From Lieutenant Colonel John Laurens
Lebanon [Conn.] 23d July 1778.
I delivered Your Excellencys letter to Governor Trumbull this evening1—his deep affliction on account of his sons death seems to incapacitate him for public business—his council is to be convened to morrow and he desires me to assure you that the militia will be collected and marched with the greatest expedition—Pilots he thinks will be found in great abundance at Providence—As there is a deposit of continental horses at Colchester, it will be very easy to establish a proper chain of stationary expresses, for the speedy communication of intelligence, and the Governor has undertaken to give immediate orders for the purpose.
General Sullivan has written in the most pressing terms to the Governor for a reinforcement of Militia, in consequence of intelligence which he has received from Rhode Island, and which no doubt is contained in his letter to you2—the account I received of the Fleet & Troops which he alludes to, was totally different—it was that only four hundred effective men were on board—the rest were sick and wounded, sent to Hospital at Rhode Island—and that the fleet returned after having landed them—Genl Greenes brother gave me this information & said it came from one of four Seamen who deserted & brought off a captain of a transport with them. I have the honor to be with the greatest respect Your Excellencys most obedt Servt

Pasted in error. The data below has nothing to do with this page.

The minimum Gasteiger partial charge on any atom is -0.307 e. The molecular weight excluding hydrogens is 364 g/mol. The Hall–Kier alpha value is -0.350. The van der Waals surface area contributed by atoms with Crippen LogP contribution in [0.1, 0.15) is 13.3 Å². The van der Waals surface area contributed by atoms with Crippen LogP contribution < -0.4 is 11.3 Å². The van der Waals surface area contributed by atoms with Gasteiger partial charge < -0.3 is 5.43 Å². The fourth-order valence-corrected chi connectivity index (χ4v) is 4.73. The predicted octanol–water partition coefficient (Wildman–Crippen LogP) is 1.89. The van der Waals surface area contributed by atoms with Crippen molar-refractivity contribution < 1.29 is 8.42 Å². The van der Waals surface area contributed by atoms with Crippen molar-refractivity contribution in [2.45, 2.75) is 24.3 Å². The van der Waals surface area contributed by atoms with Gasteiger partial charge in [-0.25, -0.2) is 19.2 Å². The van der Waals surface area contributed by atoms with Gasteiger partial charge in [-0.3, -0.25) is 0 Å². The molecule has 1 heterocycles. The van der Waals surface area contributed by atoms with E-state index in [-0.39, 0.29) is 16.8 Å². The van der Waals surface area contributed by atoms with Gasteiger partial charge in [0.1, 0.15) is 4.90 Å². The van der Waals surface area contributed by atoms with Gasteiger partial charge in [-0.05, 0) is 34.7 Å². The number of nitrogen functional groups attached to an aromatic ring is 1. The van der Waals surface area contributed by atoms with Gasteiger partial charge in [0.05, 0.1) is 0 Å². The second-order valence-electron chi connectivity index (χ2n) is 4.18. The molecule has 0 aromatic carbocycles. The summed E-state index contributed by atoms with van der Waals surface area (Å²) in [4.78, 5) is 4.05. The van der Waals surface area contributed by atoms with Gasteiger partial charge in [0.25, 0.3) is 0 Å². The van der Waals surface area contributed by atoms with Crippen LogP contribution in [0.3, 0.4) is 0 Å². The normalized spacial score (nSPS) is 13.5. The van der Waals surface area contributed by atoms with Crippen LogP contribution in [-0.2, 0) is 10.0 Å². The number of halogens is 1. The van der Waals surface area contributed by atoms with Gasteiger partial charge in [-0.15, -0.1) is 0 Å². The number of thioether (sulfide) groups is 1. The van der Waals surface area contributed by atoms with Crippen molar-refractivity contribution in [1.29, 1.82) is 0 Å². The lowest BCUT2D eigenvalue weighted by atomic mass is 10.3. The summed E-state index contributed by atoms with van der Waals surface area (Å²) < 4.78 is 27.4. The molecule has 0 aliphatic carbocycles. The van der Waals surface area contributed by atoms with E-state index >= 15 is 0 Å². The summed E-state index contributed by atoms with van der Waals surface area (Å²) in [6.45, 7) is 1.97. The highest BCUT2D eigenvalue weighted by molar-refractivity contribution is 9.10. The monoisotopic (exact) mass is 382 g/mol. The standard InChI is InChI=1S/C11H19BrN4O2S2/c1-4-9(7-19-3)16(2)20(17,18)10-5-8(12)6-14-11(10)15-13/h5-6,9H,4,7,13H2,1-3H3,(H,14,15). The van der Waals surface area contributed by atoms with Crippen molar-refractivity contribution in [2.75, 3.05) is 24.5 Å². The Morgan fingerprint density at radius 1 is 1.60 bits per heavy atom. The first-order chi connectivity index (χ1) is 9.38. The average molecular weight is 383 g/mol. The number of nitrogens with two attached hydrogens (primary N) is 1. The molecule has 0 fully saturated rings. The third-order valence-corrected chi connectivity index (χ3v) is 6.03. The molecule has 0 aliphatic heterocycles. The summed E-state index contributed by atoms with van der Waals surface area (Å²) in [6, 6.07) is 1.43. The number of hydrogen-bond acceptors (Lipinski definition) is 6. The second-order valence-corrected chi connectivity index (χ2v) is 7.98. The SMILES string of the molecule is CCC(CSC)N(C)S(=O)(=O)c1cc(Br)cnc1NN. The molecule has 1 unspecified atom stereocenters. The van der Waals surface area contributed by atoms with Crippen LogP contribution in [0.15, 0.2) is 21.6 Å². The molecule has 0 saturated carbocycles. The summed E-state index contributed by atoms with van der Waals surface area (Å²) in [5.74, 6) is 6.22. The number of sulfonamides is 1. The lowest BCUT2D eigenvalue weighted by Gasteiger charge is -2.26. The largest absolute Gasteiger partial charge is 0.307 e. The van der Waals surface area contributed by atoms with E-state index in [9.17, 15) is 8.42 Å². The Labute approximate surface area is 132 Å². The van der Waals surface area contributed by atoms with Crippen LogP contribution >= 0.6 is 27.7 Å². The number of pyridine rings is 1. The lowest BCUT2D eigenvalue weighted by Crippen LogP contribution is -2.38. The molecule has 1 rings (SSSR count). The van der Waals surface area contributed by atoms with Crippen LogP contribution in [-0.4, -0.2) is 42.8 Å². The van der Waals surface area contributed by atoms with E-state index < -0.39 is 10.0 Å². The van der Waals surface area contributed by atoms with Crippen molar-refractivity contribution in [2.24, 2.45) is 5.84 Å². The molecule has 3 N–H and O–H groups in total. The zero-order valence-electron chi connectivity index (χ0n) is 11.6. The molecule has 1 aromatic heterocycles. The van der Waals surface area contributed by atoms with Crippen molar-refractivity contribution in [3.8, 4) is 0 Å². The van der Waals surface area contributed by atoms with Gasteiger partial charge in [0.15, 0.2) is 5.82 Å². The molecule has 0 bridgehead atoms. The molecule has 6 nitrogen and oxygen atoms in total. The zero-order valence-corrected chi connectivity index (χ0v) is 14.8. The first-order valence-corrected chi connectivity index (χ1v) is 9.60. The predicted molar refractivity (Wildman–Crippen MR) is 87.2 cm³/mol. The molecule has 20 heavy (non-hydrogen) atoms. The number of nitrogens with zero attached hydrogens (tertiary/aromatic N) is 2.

2. Laurens was alluding to Maj. Gen. John Sullivan’s letter to Trumbull of 22 July (Hammond, Sullivan Papers description begins Otis G. Hammond, ed. Letters and Papers of Major-General John Sullivan, Continental Army. 3 vols. Concord, 1930-39. In Collections of the New Hampshire Historical Society, vols. 13–15. description ends , 2:102) and Sullivan’s letter to GW of the same date.